432 F2d 107 United States v. Fish
432 F.2d 107
UNITED STATES of America, Appellee,
David Allen FISH, Appellant.
United States Court of Appeals, Fourth Circuit.
Argued July 22, 1970.
Decided Oct. 5, 1970.
Edward A. Tomlinson, Baltimore, Md., (Court-appointed counsel) for appellant.
J. Frederick Motz, Asst. U.S. Atty., (Stephen H. Sachs, U.S. Atty., on the brief) for appellee.
Before HAYNSWORTH, Chief Judge, and WINTER and BUTZNER, Circuit judges.
The defendant was convicted by a jury of a violation of the Dyer Act, 18 U.S.C.A. 2312, and sentenced to a term of five years. He appeals, charging error in the judge's charge to the jury and contending that an exculpatory statement made by him and shown to be false was admitted into evidence in violation of his constitutional rights. We affirm.
The false exculpatory statement was made by Fish in his parents' home to an agent of the F.B.I., who was investigating the theft of the automobile Fish had transported from Florida to Maryland via California. He contends that the statement was inadmissible because Miranda warnings were not given him. The short answer is that he was not in custody; the investigation had not focused on him, and nothing in the record indicates the existence of any unusual circumstances or facts which served to deprive him of his freedom of action in any significant way at that time, several months before he was arrested. United States v. Browney, 4 Cir., 421 F.2d 48. The warnings were not required.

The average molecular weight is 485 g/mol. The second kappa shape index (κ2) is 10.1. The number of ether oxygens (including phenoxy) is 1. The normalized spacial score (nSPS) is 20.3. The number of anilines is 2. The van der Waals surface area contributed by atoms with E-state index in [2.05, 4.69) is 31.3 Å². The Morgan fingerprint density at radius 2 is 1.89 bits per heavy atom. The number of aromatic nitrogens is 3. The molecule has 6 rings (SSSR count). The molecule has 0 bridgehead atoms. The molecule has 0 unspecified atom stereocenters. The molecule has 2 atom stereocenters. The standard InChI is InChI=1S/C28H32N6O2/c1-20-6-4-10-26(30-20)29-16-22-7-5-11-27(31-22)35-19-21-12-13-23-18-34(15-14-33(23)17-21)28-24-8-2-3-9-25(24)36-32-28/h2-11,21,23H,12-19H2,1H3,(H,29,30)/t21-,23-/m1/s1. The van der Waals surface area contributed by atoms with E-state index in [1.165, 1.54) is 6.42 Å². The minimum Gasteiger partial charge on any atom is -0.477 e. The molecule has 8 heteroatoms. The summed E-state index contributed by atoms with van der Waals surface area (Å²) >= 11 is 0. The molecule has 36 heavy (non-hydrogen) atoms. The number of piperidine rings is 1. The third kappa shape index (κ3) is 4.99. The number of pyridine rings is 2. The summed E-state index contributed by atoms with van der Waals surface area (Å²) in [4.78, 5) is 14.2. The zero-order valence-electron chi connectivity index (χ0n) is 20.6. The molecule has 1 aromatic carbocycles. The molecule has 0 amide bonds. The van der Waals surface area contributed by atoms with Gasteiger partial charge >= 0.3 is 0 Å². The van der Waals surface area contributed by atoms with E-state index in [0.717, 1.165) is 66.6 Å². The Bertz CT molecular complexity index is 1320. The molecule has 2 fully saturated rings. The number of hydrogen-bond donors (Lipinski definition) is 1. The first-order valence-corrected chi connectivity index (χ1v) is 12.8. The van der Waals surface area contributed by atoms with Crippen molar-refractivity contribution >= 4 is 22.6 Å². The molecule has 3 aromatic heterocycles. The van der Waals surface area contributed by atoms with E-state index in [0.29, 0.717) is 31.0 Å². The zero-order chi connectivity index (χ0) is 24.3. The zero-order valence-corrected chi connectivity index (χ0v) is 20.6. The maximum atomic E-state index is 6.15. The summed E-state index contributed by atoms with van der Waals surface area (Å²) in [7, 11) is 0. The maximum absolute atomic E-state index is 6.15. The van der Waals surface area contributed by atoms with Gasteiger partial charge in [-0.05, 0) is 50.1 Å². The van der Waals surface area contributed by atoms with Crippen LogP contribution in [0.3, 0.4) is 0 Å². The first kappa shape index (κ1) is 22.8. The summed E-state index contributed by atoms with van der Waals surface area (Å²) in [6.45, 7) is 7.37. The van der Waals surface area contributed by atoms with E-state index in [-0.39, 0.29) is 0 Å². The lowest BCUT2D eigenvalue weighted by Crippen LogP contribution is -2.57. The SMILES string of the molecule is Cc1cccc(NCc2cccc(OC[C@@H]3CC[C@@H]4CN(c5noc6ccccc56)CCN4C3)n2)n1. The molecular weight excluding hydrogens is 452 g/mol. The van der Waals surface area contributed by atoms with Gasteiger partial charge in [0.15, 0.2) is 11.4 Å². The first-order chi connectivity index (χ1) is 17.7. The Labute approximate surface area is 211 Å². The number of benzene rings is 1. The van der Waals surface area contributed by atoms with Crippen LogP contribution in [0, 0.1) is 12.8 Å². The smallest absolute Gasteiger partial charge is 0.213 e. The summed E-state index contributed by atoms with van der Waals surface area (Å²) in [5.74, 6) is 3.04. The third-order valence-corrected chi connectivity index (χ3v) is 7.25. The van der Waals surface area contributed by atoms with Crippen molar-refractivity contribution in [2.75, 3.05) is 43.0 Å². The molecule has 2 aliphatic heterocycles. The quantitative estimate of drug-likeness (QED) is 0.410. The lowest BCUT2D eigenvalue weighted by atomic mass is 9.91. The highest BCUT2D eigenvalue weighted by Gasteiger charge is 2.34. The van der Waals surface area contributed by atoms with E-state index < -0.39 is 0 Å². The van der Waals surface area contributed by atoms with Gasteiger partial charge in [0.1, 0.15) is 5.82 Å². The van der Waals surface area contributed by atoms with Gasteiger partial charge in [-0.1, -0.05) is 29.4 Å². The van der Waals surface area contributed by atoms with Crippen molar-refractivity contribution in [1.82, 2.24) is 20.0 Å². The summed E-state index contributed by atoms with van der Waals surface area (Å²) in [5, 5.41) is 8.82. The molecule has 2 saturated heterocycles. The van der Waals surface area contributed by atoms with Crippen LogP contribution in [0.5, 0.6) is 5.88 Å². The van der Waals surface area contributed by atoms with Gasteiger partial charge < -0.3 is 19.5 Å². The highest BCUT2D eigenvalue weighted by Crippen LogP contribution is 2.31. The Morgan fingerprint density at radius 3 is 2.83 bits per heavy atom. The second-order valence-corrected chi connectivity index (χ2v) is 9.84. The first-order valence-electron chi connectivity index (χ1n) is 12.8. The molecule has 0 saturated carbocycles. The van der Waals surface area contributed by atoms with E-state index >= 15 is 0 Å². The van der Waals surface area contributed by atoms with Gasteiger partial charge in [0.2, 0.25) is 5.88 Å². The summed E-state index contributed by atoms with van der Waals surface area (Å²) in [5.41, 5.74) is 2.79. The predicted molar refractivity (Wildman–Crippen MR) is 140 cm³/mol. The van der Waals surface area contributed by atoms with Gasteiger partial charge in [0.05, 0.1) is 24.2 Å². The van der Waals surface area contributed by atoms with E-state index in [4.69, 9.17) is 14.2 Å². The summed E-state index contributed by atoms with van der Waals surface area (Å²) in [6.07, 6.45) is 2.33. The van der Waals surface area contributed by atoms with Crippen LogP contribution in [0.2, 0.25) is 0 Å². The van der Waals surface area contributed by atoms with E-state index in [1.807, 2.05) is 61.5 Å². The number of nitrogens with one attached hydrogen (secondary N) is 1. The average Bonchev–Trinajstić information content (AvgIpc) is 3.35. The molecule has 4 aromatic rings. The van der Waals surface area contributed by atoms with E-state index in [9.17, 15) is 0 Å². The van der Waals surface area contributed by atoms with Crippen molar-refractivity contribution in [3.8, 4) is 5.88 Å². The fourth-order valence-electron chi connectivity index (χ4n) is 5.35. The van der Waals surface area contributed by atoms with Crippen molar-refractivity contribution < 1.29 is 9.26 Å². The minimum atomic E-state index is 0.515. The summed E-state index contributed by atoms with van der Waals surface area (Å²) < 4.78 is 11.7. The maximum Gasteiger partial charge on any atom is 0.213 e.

Complaint is made of a portion of the judge's charge which, viewed alone, appears equivocal. The possibility of misconstruction of the charge, however, was not called to the Court's attention, as required by Rule 30 F.R.Cr.P., and the trial judge was afforded no opportunity to clarify the matter. In accordance with the requirement of Rule 30, there being no plain error affecting substantial rights, we decline to consider the point.
The judgment of conviction is affirmed. The mandate shall issue forthwith.